Imagine you’re a journalist covering an uprising against a military regime. You film a riot on your phone, then quickly send it to your server over the virtual private network (VPN) you found in the Android app store that promised high security. That night, when you finally make it back to your hotel room and boot up your laptop to write the story, you realize the video is nowhere to be found.
Unbeknownst to you, this government forced your VPN provider to give them access to all the data streaming through their VPN as a condition for operating in their country. Censors grabbed your video and the pictures worth a thousand words never make it to your server. But that fact was never mentioned anywhere in the Android store’s description of the product.
This type of scenario isn’t hypothetical. “Journalists should be aware that their online activities might be subject to surveillance either by government agencies, their internet service providers or a hacker with malicious intent,” said Laura Tich, technical evangelist for Code for Africa, a resource for African journalists. This is exactly the problem that the new private VPN Outline was created to solve.
Alphabet’s cybersecurity division Jigsaw designed the product for ease of use and maximum data security. Outline, which is open source and audited by the Radically Open Security, is targeted to journalists and activists working for change on a large scale. Those who are disproportionately more valuable to society because they are carriers of societal change, said Santiago Andrigo, Jigsaw’s product manager, who manages Outline.
“Their work makes them more vulnerable to attack,” he said. “It can get really scary when they’re outed and you’re passing over information.”
Laura Tich, the technical evangelist, is only too aware of this danger. It’s why Code For Africa recommends the use of Outline. The jeopardy is not just for journalists, but for whistleblowers, sources, and the data they provide as proof of corruption.
“As surveillance becomes ubiquitous in today’s world,” she said, “journalists face an increasing challenge in establishing secure communication in the digital space,” she said. This, along with other online attacks “pose serious threats to journalists who would like to protect not only themselves, but also their sources.”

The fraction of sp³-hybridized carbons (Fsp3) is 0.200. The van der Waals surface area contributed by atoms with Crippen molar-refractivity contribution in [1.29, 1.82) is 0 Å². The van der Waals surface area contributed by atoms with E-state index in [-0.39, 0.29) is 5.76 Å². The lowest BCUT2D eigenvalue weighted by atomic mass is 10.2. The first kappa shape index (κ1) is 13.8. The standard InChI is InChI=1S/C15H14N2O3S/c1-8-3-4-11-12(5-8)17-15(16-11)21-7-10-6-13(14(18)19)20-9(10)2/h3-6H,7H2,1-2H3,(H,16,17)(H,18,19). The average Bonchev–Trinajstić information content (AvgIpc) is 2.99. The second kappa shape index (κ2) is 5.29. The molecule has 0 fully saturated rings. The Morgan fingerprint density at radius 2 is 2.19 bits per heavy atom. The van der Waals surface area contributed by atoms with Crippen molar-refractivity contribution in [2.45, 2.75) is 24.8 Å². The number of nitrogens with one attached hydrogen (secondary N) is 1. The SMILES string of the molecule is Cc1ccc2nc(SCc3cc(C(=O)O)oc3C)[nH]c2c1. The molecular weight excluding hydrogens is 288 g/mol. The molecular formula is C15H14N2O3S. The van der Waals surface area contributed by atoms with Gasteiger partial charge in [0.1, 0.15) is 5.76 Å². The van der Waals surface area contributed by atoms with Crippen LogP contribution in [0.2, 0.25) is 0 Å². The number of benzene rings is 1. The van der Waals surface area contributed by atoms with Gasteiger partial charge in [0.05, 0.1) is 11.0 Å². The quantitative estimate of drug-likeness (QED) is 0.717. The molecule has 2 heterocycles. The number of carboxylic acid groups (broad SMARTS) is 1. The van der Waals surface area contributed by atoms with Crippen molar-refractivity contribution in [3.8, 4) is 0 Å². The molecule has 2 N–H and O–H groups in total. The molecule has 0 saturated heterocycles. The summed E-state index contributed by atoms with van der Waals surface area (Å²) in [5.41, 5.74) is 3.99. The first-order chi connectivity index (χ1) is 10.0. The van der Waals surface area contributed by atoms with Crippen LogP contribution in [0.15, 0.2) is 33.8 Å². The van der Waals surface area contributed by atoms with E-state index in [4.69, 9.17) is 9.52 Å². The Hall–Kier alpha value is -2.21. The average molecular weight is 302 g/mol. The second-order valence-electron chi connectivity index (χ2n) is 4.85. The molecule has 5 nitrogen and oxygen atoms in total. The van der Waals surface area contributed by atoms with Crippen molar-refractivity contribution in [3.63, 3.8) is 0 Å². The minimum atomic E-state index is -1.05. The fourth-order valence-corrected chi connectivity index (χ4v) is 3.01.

One example, said Tich, is the arrest of Nigerian journalist Tony Ezimakor for writing a story about alleged ransom money kickbacks. The State Security Service demanded he disclose his sources.
Another example she cited is the report from the South African campaign Right2Know, whose mission is centered on freedom of expression and access to information.
Right2Know’s recently-released report “Spooked: Surveillance of Journalists in South Africa” [PDF] has 10 specific examples of targeted surveillance by security agencies towards journalists and whistleblowers, especially those who have uncovered government scandals and corruption cases, she said. And that’s just from one country.
These are far from isolated incidents. The 2018 World Press Freedom Index report is proof that the world has become a more dangerous place for journalists.
“You’re only as safe as your weakest link,” said Dan Keyserling, Head of Communications, Public Affairs, and Operations at Jigsaw. Data security is always critical, he said, but that is especially true for journalists and activists.